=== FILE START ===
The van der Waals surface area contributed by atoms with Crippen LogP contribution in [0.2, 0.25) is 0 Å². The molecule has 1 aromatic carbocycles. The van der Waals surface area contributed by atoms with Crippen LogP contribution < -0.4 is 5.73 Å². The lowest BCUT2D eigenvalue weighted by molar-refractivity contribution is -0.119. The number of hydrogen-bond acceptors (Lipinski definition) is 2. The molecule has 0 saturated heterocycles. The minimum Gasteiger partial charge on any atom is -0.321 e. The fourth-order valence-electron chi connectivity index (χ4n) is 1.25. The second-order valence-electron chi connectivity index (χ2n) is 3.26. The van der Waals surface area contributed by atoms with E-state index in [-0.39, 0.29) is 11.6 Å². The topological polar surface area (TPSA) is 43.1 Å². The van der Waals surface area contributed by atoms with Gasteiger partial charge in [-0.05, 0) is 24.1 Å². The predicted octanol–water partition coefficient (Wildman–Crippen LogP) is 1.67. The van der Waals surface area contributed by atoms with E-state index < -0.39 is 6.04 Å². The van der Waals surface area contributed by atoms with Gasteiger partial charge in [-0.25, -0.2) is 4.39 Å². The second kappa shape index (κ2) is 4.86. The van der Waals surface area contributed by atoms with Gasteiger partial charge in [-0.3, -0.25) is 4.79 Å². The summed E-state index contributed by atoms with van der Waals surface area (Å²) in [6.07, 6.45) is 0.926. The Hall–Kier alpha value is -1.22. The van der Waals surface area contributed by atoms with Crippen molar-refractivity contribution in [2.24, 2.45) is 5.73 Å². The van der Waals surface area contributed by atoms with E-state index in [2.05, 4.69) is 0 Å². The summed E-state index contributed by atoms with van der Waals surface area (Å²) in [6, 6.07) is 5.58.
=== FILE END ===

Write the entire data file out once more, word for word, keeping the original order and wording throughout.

The van der Waals surface area contributed by atoms with Crippen LogP contribution in [0.2, 0.25) is 0 Å². The molecule has 1 aromatic carbocycles. The van der Waals surface area contributed by atoms with Crippen LogP contribution < -0.4 is 5.73 Å². The lowest BCUT2D eigenvalue weighted by molar-refractivity contribution is -0.119. The number of hydrogen-bond acceptors (Lipinski definition) is 2. The molecule has 0 saturated heterocycles. The minimum Gasteiger partial charge on any atom is -0.321 e. The fourth-order valence-electron chi connectivity index (χ4n) is 1.25. The second-order valence-electron chi connectivity index (χ2n) is 3.26. The van der Waals surface area contributed by atoms with E-state index in [-0.39, 0.29) is 11.6 Å². The topological polar surface area (TPSA) is 43.1 Å². The van der Waals surface area contributed by atoms with Gasteiger partial charge in [-0.05, 0) is 24.1 Å². The predicted octanol–water partition coefficient (Wildman–Crippen LogP) is 1.67. The van der Waals surface area contributed by atoms with E-state index < -0.39 is 6.04 Å². The van der Waals surface area contributed by atoms with Gasteiger partial charge in [-0.25, -0.2) is 4.39 Å². The second kappa shape index (κ2) is 4.86. The van der Waals surface area contributed by atoms with Gasteiger partial charge in [-0.3, -0.25) is 4.79 Å². The summed E-state index contributed by atoms with van der Waals surface area (Å²) in [6.07, 6.45) is 0.926. The Hall–Kier alpha value is -1.22. The van der Waals surface area contributed by atoms with Crippen molar-refractivity contribution in [2.24, 2.45) is 5.73 Å². The van der Waals surface area contributed by atoms with E-state index in [2.05, 4.69) is 0 Å². The summed E-state index contributed by atoms with van der Waals surface area (Å²) in [6, 6.07) is 5.58.